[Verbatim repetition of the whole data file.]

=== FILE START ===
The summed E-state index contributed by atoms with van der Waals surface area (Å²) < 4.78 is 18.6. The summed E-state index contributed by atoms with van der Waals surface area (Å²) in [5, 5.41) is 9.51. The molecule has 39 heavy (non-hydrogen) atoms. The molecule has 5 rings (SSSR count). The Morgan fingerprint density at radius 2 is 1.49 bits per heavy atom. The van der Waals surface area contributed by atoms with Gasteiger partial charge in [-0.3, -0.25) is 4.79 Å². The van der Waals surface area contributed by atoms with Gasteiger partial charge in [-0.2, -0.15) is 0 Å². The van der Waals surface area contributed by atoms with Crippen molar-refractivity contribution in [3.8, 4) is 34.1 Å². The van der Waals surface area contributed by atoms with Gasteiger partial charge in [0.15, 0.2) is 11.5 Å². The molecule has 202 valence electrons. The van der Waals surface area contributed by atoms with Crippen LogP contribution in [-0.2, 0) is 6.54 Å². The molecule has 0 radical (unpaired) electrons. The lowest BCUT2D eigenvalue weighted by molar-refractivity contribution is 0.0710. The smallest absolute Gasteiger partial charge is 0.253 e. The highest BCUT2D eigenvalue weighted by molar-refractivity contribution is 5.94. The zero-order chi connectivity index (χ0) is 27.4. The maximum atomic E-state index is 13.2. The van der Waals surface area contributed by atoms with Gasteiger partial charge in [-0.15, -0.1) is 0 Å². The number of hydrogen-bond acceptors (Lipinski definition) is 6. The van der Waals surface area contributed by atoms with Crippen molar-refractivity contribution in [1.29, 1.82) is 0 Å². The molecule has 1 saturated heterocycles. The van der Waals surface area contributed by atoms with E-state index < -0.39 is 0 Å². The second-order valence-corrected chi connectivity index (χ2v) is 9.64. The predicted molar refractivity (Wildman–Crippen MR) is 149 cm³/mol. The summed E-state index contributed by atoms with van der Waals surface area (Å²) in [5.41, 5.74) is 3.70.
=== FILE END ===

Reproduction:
The summed E-state index contributed by atoms with van der Waals surface area (Å²) < 4.78 is 18.6. The summed E-state index contributed by atoms with van der Waals surface area (Å²) in [5, 5.41) is 9.51. The molecule has 39 heavy (non-hydrogen) atoms. The molecule has 5 rings (SSSR count). The Morgan fingerprint density at radius 2 is 1.49 bits per heavy atom. The van der Waals surface area contributed by atoms with Gasteiger partial charge in [-0.3, -0.25) is 4.79 Å². The van der Waals surface area contributed by atoms with Gasteiger partial charge in [-0.2, -0.15) is 0 Å². The van der Waals surface area contributed by atoms with Crippen molar-refractivity contribution in [3.8, 4) is 34.1 Å². The van der Waals surface area contributed by atoms with Gasteiger partial charge in [0.15, 0.2) is 11.5 Å². The molecule has 202 valence electrons. The van der Waals surface area contributed by atoms with Crippen LogP contribution in [-0.2, 0) is 6.54 Å². The molecule has 0 radical (unpaired) electrons. The lowest BCUT2D eigenvalue weighted by molar-refractivity contribution is 0.0710. The smallest absolute Gasteiger partial charge is 0.253 e. The highest BCUT2D eigenvalue weighted by molar-refractivity contribution is 5.94. The zero-order chi connectivity index (χ0) is 27.4. The maximum atomic E-state index is 13.2. The van der Waals surface area contributed by atoms with Gasteiger partial charge in [-0.15, -0.1) is 0 Å². The number of hydrogen-bond acceptors (Lipinski definition) is 6. The van der Waals surface area contributed by atoms with Crippen molar-refractivity contribution in [1.29, 1.82) is 0 Å². The molecule has 1 saturated heterocycles. The van der Waals surface area contributed by atoms with E-state index < -0.39 is 0 Å². The second-order valence-corrected chi connectivity index (χ2v) is 9.64. The predicted molar refractivity (Wildman–Crippen MR) is 149 cm³/mol. The summed E-state index contributed by atoms with van der Waals surface area (Å²) in [5.41, 5.74) is 3.70.